Sooo, now you probably want to know how to use all this stuff to grow the world's best corn.
- First, pick a spot to grow your corn that gets lots of direct sunlight and If you're planting it within a larger garden then, plant it on the north side of the garden. This will do a few things.
- First, it will protect the rest of the garden from the cooler north winds.
- Second, corn is pollinated by the wind blowing the pollen around. Planting it in a place where it can catch the wind help the the corn pollinate.
- Third, the wind can help keep the bugs off of it.
- Second, loosen up the top 6 to ten inches of soil, and remove rocks a debris that will interfere with plant growth. If you've planted in this spot before and the soil has remained fairly loose and you've been cover cropping on a regular basis, you can plant corn as a no till crop. Much research is being done in this area and some report great success. Clay soils and new plots will likely require tillage of some kind. Use hand tools or a tiller. Your choice. I use this: Never till wet soil. You can ruin the crumb structure and cause yourself some drainage problems. Till when the soil no longer sticks to the blade of the shovel when you pull up a clump.
- You can fertilize and plant a few ways using the products in your kit. For the small kit, you can do the planting and fertilizing by hand, so long as your back holds out. Broadcast the fertilizer in the area you intend to plant the corn, as evenly as possible and rake it in. Then plant your seed.
- The standard recommendation to plant the seeds is, to plant them about 1 inch deep, 3 to 4 inches apart. Plant in multiple rows instead of one long row. Corn pollinates by wind action so, it needs to be bunched together.
- Make your rows anywhere from 1.5 feet to 2.5 feet apart. Plant closer together in areas where there's not much wind action to assist in pollination. Some research is being done on plots planted as close as 16 inches apart. You have room to experiment.
- You can plant by poking holes with a broom stick and dropping the seed in the holes and smoothing it over with your hand. You can open up a furrow with a hoe or spade and plant the seeds into the furrow and cover them with soil afterwards.
- You can apply the same methods to the big kit if you want to. It just takes a bit of time. You can plant by hand or use something like an "Earth-Way" seeder (on the left) to save time on the seed planting part of the day. The only thing I don't like about this type of seeder is, it doesn't do a good job of picking up the last lot of seed in the hopper. It works best when it's full.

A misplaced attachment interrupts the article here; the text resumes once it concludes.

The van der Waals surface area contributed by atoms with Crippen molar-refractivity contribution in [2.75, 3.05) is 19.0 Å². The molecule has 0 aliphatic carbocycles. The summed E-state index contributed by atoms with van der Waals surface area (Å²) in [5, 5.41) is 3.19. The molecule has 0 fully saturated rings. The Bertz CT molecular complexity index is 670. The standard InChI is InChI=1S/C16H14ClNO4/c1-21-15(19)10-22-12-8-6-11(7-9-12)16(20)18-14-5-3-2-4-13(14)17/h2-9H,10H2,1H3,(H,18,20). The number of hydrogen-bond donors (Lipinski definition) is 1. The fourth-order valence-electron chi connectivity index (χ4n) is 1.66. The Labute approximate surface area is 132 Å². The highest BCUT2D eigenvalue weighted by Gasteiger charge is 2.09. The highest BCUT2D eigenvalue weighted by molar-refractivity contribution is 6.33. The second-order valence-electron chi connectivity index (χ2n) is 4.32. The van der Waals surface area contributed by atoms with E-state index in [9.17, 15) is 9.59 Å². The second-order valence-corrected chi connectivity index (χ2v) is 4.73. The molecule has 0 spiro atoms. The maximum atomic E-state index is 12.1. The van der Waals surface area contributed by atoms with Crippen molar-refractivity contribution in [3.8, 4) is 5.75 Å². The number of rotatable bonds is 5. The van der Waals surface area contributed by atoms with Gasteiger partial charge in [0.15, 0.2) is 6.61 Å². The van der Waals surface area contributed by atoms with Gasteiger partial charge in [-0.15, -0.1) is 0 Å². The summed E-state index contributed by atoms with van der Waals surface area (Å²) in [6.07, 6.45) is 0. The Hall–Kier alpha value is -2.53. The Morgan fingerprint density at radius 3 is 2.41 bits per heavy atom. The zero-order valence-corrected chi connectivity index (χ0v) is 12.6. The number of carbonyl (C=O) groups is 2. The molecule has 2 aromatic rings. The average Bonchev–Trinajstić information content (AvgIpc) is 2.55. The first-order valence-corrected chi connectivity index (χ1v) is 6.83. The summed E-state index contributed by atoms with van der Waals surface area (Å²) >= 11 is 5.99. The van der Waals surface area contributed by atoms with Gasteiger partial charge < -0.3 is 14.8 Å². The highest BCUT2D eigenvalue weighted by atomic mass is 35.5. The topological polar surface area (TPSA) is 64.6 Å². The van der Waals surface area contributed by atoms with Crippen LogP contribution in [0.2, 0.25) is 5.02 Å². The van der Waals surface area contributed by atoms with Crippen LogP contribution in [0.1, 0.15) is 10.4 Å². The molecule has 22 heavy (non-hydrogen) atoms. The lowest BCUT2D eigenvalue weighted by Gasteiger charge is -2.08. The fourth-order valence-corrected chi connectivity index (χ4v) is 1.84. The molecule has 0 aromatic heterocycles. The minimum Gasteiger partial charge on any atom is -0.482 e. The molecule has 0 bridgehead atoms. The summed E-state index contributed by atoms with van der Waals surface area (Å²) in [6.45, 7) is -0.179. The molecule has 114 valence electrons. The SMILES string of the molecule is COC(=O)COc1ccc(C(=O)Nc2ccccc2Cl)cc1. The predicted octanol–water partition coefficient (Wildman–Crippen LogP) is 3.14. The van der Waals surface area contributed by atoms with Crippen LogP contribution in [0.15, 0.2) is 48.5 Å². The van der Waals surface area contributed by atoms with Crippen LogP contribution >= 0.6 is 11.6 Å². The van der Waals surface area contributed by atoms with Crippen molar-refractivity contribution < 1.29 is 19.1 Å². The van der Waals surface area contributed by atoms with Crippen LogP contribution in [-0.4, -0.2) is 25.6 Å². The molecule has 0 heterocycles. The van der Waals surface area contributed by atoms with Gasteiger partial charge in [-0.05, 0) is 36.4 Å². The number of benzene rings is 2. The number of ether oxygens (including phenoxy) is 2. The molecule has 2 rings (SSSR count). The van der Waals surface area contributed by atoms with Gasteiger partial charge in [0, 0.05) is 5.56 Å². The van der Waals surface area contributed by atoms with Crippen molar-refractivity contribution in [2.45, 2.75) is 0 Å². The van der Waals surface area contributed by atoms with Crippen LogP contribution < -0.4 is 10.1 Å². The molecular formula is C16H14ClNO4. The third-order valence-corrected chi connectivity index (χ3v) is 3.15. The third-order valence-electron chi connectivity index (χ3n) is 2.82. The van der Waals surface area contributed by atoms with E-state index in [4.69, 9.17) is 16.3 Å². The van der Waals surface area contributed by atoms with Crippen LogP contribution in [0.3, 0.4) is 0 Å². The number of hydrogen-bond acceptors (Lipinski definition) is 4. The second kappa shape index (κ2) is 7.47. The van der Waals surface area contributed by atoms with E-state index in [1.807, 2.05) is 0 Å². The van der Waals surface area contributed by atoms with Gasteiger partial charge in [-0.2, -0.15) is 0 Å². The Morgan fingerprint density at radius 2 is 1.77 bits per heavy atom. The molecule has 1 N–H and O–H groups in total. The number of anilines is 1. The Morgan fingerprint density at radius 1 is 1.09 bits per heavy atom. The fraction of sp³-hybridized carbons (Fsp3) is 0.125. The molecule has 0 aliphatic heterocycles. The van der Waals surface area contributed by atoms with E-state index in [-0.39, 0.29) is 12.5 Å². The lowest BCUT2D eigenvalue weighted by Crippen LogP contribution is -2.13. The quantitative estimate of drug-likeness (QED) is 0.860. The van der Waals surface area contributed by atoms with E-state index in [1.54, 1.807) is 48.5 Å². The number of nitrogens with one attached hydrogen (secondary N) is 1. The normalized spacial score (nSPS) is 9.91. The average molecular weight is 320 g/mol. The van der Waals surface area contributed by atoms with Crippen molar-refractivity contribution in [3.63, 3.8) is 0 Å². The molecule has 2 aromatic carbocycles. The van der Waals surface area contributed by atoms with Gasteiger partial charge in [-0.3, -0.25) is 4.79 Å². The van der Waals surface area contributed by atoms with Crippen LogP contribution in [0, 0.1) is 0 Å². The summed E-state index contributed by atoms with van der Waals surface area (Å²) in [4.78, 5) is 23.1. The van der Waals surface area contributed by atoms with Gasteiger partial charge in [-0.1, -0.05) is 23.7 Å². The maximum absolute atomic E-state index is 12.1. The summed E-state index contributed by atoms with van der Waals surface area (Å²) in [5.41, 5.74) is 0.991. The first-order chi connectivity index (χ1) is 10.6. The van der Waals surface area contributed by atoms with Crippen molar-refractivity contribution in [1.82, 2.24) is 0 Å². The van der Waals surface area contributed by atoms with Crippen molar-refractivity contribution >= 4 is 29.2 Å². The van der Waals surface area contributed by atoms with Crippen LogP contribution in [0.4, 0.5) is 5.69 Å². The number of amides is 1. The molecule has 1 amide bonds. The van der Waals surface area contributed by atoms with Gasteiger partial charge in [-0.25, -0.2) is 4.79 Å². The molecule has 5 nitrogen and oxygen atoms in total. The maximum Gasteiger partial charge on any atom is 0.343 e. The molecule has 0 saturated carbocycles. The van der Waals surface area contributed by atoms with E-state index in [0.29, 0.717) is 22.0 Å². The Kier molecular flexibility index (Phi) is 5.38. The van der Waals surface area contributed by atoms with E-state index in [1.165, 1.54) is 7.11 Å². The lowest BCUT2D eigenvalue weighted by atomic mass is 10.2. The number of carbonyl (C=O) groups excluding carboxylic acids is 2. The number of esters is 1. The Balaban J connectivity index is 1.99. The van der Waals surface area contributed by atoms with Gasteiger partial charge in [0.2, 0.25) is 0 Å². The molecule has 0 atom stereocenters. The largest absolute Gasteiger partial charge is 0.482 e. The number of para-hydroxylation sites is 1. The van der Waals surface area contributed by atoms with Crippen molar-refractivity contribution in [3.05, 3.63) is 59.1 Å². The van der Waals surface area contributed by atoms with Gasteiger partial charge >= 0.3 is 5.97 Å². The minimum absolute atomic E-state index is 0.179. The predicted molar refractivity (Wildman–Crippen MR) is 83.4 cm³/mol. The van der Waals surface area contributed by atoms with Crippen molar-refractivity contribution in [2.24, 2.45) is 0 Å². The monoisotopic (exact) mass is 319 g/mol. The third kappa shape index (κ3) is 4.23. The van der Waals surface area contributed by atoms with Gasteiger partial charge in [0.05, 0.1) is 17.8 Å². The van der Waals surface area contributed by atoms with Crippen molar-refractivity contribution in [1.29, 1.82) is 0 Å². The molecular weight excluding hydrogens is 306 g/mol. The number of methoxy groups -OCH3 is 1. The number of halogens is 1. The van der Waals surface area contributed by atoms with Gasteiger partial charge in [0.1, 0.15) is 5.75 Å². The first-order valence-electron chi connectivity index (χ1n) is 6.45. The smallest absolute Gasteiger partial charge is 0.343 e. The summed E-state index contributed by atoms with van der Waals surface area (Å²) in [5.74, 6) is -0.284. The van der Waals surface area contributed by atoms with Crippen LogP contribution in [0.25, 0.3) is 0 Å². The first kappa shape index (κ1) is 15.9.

- If you want to do this the lazy way (my way), get yourself a broadcast spreader, of fair quality, and close the hole up in the bottom and then, pour the ten pounds of seabird pellets into the hopper along with the corn seed and then, push it along through the plot with the hole open to full. Go only as fast as you need to, to get the mixture blown out to the edge of the area you want to plant. The speed you travel determines the distance the seeds travel away from the spreader.
- After you've emptied the hopper, start up the tiller and till all the seeds and fertilizer under. A reverse tine tiller works good for this but, the regular type will do a fair job of it. After you do the tilling, go around and poke any seeds you see on the surface under with a broom handle or "hoe end" and kick some dirt over the holes you make.
- After I do this, I spray the area with the Neptune's Harvest Fish fertilizer. It's nice to do this work a day before you expect rain, if you can arrange it that way. Water helps activate the fertilizer and gets it down into the soil where the seeds can use it.
- This lazy man's method of planting corn doesn't make even rows of corn. It will come up in a very haphazard way and, you may want to transplant some of the corn to get better spacing later on, once the plants are about 2 to 3 inches tall. When you do this transplanting, keep some Neptune's Harvest Fish fertilizer ready mixed with you, and water each transplant, as you go. Soak them good and they will not only survive but do extremely well. I use a little 1.5 gallon ahnd pump sprayer to minimize run off and get the most out of every gallon of fertilizer. You paid for all of it so, makes sense to use all of it, right? The concentrated spray nozzel directs the liquid right where you want it, much better than a watering can.
- Water the roots, directly as described above, every two to three weeks during the growing season. If you're growing a large plot, the plants can get tough to get at. When and if this happens, you can foliar feed(spray) the corn with your sprayer, applying the Neptune's Fish fertilizer directly onto the foliage.
- You can broadcast clover, field peas or vetch as a cover crop, directly into the corn plot as a way to naturally infuse nitrogen into the soil and suppress the growth of weeds during the growing season. These crops can be tilled under in the fall, or left to reseed and come up again ther following year if you' using the "no till" method.
- If you buy my kits and follow my instructions and "Ja" has smiled upon you with good weather, then before you know it, your corn will look like mine in the picture above and soon it will be so thick that you won't be able to walk the rows until picking time!